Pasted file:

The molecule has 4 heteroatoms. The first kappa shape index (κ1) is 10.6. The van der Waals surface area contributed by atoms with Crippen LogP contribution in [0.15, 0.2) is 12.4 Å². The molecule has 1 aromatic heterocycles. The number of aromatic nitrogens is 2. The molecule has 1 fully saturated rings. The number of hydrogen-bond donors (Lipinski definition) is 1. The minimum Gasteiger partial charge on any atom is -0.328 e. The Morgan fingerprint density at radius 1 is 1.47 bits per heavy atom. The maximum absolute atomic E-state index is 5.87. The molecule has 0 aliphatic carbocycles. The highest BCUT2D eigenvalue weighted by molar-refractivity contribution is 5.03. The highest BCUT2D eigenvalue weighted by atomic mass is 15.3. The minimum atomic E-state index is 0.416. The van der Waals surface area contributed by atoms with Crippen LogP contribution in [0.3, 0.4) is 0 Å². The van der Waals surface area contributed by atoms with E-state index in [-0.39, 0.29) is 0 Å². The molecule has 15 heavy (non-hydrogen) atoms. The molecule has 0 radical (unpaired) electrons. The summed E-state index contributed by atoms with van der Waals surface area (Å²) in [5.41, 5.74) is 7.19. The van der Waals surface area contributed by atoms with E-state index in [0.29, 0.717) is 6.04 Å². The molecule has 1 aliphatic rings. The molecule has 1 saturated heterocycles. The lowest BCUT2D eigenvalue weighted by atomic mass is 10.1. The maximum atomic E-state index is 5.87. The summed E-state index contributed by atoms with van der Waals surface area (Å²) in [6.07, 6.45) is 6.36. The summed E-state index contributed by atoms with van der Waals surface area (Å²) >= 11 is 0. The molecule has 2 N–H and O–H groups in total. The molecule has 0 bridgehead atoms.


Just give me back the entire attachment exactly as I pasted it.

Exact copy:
The molecule has 4 heteroatoms. The first kappa shape index (κ1) is 10.6. The van der Waals surface area contributed by atoms with Crippen LogP contribution in [0.15, 0.2) is 12.4 Å². The molecule has 1 aromatic heterocycles. The number of aromatic nitrogens is 2. The molecule has 1 fully saturated rings. The number of hydrogen-bond donors (Lipinski definition) is 1. The minimum Gasteiger partial charge on any atom is -0.328 e. The Morgan fingerprint density at radius 1 is 1.47 bits per heavy atom. The maximum absolute atomic E-state index is 5.87. The molecule has 0 aliphatic carbocycles. The highest BCUT2D eigenvalue weighted by molar-refractivity contribution is 5.03. The highest BCUT2D eigenvalue weighted by atomic mass is 15.3. The minimum atomic E-state index is 0.416. The van der Waals surface area contributed by atoms with Crippen LogP contribution in [0.3, 0.4) is 0 Å². The van der Waals surface area contributed by atoms with E-state index in [-0.39, 0.29) is 0 Å². The molecule has 15 heavy (non-hydrogen) atoms. The molecule has 0 radical (unpaired) electrons. The summed E-state index contributed by atoms with van der Waals surface area (Å²) in [5.41, 5.74) is 7.19. The van der Waals surface area contributed by atoms with E-state index in [0.29, 0.717) is 6.04 Å². The molecule has 1 aliphatic rings. The molecule has 1 saturated heterocycles. The lowest BCUT2D eigenvalue weighted by atomic mass is 10.1. The maximum atomic E-state index is 5.87. The summed E-state index contributed by atoms with van der Waals surface area (Å²) in [6.07, 6.45) is 6.36. The summed E-state index contributed by atoms with van der Waals surface area (Å²) >= 11 is 0. The molecule has 2 N–H and O–H groups in total. The molecule has 0 bridgehead atoms.